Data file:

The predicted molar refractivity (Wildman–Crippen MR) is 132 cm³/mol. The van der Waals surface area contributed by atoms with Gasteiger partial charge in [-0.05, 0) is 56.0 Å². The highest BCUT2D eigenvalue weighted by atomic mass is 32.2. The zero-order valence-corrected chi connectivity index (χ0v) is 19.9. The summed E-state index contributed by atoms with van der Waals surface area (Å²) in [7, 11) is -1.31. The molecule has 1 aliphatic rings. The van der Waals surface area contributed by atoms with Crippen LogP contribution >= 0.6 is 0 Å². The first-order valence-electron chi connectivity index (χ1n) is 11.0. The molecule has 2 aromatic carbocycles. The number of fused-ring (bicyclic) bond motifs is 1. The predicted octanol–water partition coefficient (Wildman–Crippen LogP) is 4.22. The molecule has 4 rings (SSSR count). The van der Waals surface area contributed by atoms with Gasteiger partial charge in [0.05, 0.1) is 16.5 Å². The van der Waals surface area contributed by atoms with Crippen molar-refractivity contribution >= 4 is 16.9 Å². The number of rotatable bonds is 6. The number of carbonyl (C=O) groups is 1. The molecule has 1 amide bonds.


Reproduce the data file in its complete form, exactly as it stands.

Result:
The predicted molar refractivity (Wildman–Crippen MR) is 132 cm³/mol. The van der Waals surface area contributed by atoms with Gasteiger partial charge in [-0.05, 0) is 56.0 Å². The highest BCUT2D eigenvalue weighted by atomic mass is 32.2. The zero-order valence-corrected chi connectivity index (χ0v) is 19.9. The summed E-state index contributed by atoms with van der Waals surface area (Å²) in [7, 11) is -1.31. The molecule has 1 aliphatic rings. The van der Waals surface area contributed by atoms with Crippen LogP contribution >= 0.6 is 0 Å². The first-order valence-electron chi connectivity index (χ1n) is 11.0. The molecule has 2 aromatic carbocycles. The number of fused-ring (bicyclic) bond motifs is 1. The predicted octanol–water partition coefficient (Wildman–Crippen LogP) is 4.22. The molecule has 4 rings (SSSR count). The van der Waals surface area contributed by atoms with Gasteiger partial charge in [0.05, 0.1) is 16.5 Å². The van der Waals surface area contributed by atoms with Crippen molar-refractivity contribution >= 4 is 16.9 Å². The number of rotatable bonds is 6. The number of carbonyl (C=O) groups is 1. The molecule has 1 amide bonds.